Renault’s Cyril Abiteboul is of the view that F1 shouldn’t be going in the reverse direction with MGU-H as they push towards 2021 regulations.

Already last year, the FIA had noted of the removal of MGU-H from 2021 F1 onward with a more powerful MGU-K to be used to compensate the other component’s loss, which will help in decreased costs. But already there was a chat about making a u-turn.

The likes of Mercedes, Honda and Ferrari felt the MGU-H removal was to be done to lure more manufacturers in the sport but since not many raised their hands up and eventually sign up for a F1 programme, they rallied to keep MGU-H as it is in the engine regulations.

The final decision is yet to be revealed as a big talk continues on behind the scenes between F1 teams, the FIA and other key personnel. Amid the 2021 talk, the teams were asked about their opinion on probably the 2025 engine regulations.

While they did not go in-depth with their wishes but Abiteboul took the opportunity to speak on MGU-H, which he also reckons that F1 should keep it because the component was brought in place to have road relevance and the part plays a key role in development.

“The romantic in me would say the same thing, but obviously in 2025 the world will be different, that’s for sure,” started Abiteboul. “Electrification will be a profound trend, so it’s not going to go away.

“In my opinion we need to look at the next couple of years to form an opinion regarding MGU-H road relevance, because it’s clearly a component that was introduced for that purpose. Right now, we don’t’ see any application on road cars but it may come.

“It may actually be in the pipeline of some manufacturers, so we need to be careful not to be basically in reverse in that respect. And then diversity of technology would be great but we need to be careful not to open up the field and create some discrepancy.

“One thing that might be interesting that starts to be discussed is not necessarily not the next generation of engine but the next generation of fuel, because we still believe that F1 is about hybrid technology, not full electric, for a number of reasons.

“Clearly we need more power and sustainable power and long races, but there will be new forms of fuel coming up in the next few years, whether you are talking about more bio-fuel, so a different composition, or even synthesis fuel, coming from non-fossil sources.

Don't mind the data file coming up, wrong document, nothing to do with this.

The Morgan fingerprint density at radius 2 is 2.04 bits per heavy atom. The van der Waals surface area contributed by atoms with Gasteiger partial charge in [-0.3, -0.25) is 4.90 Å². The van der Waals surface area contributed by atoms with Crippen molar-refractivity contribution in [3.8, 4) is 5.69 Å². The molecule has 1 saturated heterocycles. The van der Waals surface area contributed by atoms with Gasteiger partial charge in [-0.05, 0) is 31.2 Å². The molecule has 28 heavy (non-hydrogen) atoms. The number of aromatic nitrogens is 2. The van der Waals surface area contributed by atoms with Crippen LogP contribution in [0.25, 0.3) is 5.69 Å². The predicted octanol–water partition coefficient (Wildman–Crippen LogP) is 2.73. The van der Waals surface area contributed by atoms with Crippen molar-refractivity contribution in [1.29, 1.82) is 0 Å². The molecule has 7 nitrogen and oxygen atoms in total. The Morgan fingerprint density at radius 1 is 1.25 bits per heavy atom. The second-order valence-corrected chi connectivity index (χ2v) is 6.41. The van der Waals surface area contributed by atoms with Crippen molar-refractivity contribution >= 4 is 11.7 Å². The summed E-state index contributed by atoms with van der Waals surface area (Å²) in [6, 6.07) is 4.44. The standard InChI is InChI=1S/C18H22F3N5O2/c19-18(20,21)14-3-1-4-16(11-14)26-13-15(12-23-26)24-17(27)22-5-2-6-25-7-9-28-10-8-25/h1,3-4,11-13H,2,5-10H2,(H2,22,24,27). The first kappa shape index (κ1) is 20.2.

“It could be attractive and that would require new development. So, probably the way forward. Less exciting than a very high-revving, normally-aspirated engine, but still probably the way forward if we want to be relevant, not just to car makers, but to society.”

When speaking on the 2021 rules decision, Abiteboul said that they are 80-90 percent set with the regulations and the Frenchman thinks they will be able to present an advanced copy in the next meeting of World Motor Sport Council.

But he also admitted that they won’t have a signed contract with all 10 teams by June end deadline. This was agreed by Red Bull Racing’s Christian Horner, Williams’ Claire Williams, McLaren’s Zak Brown and Racing Point’s Andrew Green.

Green, in fact, said that they already were presented with some fresh work in the technical group meeting last month and they have meetings set for the remainder of the season. Adding on the call for 2025, Green praised the current engine formula too.

“I think what we have now is an incredible piece of engineering in the back of the car,” he said. “But it could just be too incredible. I think what we have is potentially something where the technology bar of the power unit is just way too high.

“And I think I would like to see something that is just slightly simpler. That’s my view. I think I’d never say no to more horsepower. I think the sport can’t have enough horsepower. We need to make the cars harder to drive.

“I think more power; a simpler power unit. That’s where I would be going [for 2025].” This was concurred by Brown, Horner and Williams as the Red Bull chief stressed on taking a call which should be beneficial to all and has relevance to the current times.